• Chapter 23 Flint axes, ground stone axes and "battle axes"of the Copper Age in the Eastern Balkans(Romania, Bulgaria)Chapter 24 Stone axes in the Bohemian Eneolithic:Changing forms, context and social significance; Chapter 25 Changing contexts, changing meanings:Flint axes in Middle and Late Neolithiccommunities in the northern Netherlands; Chapter 26 Old friends, new friends, a long-lost friendand false friends: Tales from Projet JADE; Chapter 27 The Irish Stone Axe Project:Reviewing progress, future prospects
Control code
ocn847620390
Dimensions
unknown
Extent
1 online resource (441 pages)
Form of item
online
Isbn
9781842175941
Media category
computer
Media MARC source
rdamedia
Media type code
  • c
Note
JSTOR
Other physical details
illustrations (some color), maps
http://library.link/vocab/ext/overdrive/overdriveId
22573/ctvgzddk7
Specific material designation
remote
System control number
(OCoLC)847620390
Label
Stone axe studies III, edited by Vin Davis, Mark Edmonds
Publication
Bibliography note
Includes bibliographical references (439-441)
Carrier category
online resource
Carrier category code
  • cr
Carrier MARC source
rdacarrier
Color
multicolored
Content category
text
Content type code
  • txt
Content type MARC source
rdacontent
Contents
  • Cover; Introduction; Chapter 1 The experienced axe. Chronology, conditionand context of TRB-axes in western Norway; Chapter 2 The Nøstvet Axe; Chapter 3 The evolution of Neolithic and Chalcolithicwoodworking tools and the intensificationof human production: axes, adzes and chiselsfrom the Southern Levant; Chapter 4 Eclogite or jadeitite: The two colours involved inthe transfer of alpine axeheads in western Europe; Chapter 5 Power tools: Symbolic considerations ofstone axe production and exchange in19th century south-eastern Australia
  • Chapter 6 Social and economic organisation of stone axeproduction and distribution in the westernMediterraneanChapter 7 The felsite quarries of North Roe, Shetland- An overview; Chapter 8 Misty mountain hop: Prehistoric stone workingin south-west Wales; Chapter 9 Production and diffusion of axesin the Seine valley; Chapter 10 A time and place for the Belmont Hoard; Chapter 11 The prehistoric axe factory at Sanganakallu-Kupgal (Bellary District), southern India; Chapter 12 The ritual use of axes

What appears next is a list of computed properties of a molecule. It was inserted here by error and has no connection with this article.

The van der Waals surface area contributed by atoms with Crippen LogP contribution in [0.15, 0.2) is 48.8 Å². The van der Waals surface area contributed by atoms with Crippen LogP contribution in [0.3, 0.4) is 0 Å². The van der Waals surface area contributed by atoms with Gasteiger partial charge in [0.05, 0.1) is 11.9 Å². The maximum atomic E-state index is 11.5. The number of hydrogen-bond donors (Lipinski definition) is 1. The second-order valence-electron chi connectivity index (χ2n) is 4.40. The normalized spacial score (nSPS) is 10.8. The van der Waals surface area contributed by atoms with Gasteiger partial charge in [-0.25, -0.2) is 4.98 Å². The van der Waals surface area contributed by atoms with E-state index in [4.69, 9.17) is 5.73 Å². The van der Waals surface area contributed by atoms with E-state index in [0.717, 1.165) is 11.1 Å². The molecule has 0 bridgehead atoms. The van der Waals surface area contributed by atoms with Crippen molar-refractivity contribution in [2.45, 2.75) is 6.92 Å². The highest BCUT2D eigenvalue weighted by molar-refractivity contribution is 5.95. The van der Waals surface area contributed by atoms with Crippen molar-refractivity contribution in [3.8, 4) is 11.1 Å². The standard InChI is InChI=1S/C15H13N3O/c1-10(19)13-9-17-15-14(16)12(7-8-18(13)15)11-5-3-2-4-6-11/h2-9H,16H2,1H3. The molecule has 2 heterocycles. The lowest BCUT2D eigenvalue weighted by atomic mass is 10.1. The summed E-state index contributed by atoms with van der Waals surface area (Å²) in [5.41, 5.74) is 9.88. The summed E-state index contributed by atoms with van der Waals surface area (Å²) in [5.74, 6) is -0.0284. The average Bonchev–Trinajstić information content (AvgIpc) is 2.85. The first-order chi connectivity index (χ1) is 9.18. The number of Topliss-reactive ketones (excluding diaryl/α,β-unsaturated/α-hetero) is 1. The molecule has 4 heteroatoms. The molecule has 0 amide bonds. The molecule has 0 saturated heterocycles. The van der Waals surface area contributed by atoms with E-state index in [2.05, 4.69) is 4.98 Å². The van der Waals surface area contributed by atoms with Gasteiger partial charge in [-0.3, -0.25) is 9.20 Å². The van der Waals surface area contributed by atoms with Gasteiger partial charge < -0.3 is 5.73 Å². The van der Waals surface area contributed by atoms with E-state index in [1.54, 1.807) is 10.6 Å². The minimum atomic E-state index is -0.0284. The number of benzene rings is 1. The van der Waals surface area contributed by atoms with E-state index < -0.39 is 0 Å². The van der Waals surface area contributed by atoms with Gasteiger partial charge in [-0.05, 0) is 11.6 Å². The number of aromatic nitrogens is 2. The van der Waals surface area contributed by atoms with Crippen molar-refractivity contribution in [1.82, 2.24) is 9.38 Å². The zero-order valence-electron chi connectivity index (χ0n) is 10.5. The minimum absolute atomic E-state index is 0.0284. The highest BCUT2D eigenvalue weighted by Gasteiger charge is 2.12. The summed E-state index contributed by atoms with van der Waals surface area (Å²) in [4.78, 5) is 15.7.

• Chapter 13 Primary and secondary raw material preferencesin the production of Neolithic polished stone toolsin northwest TurkeyChapter 14 Stone-working traditions in the prehistoricAegean: The production and consumptionof edge tools at Late Neolithic Makriyalos; Chapter 15 The Mynydd Rhiw quarry site:Recent work and its implications; Chapter 16 Graig Lwyd (Group VII) assemblages fromParc Bryn Cegin, Llandygai, Gwynedd, Wales- analysis and interpretation
  • Chapter 17 Neolithic polished stone axes and haftingsystems: Technical use and social functionat the Neolithic lakeside settlements ofChalain and ClairvauxChapter 18 A potential axe factory near Hyssington, Powys:Survey and excavation 2007-08; Chapter 19 Does size matter? Stone axes from Orkney:their style and deposition; Chapter 20 Neolithic ground axe-heads and monumentsin Wessex; Chapter 21 The twentieth-century polished stone axeheadsof New Guinea: why study them?; Chapter 22 Neolithic near-identical twins:The ambivalent relationship between'factory' rock and polished stone implements
  • Chapter 23 Flint axes, ground stone axes and "battle axes"of the Copper Age in the Eastern Balkans(Romania, Bulgaria)Chapter 24 Stone axes in the Bohemian Eneolithic:Changing forms, context and social significance; Chapter 25 Changing contexts, changing meanings:Flint axes in Middle and Late Neolithiccommunities in the northern Netherlands; Chapter 26 Old friends, new friends, a long-lost friendand false friends: Tales from Projet JADE; Chapter 27 The Irish Stone Axe Project:Reviewing progress, future prospects
Control code
ocn847620390
Dimensions
unknown
Extent
1 online resource (441 pages)
Form of item
online
Isbn
9781842175941
Media category
computer
Media MARC source
rdamedia
Media type code
  • c
Note
JSTOR
Other physical details
illustrations (some color), maps
http://library.link/vocab/ext/overdrive/overdriveId
22573/ctvgzddk7
Specific material designation
remote
System control number
(OCoLC)847620390

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      32.771354 -117.193327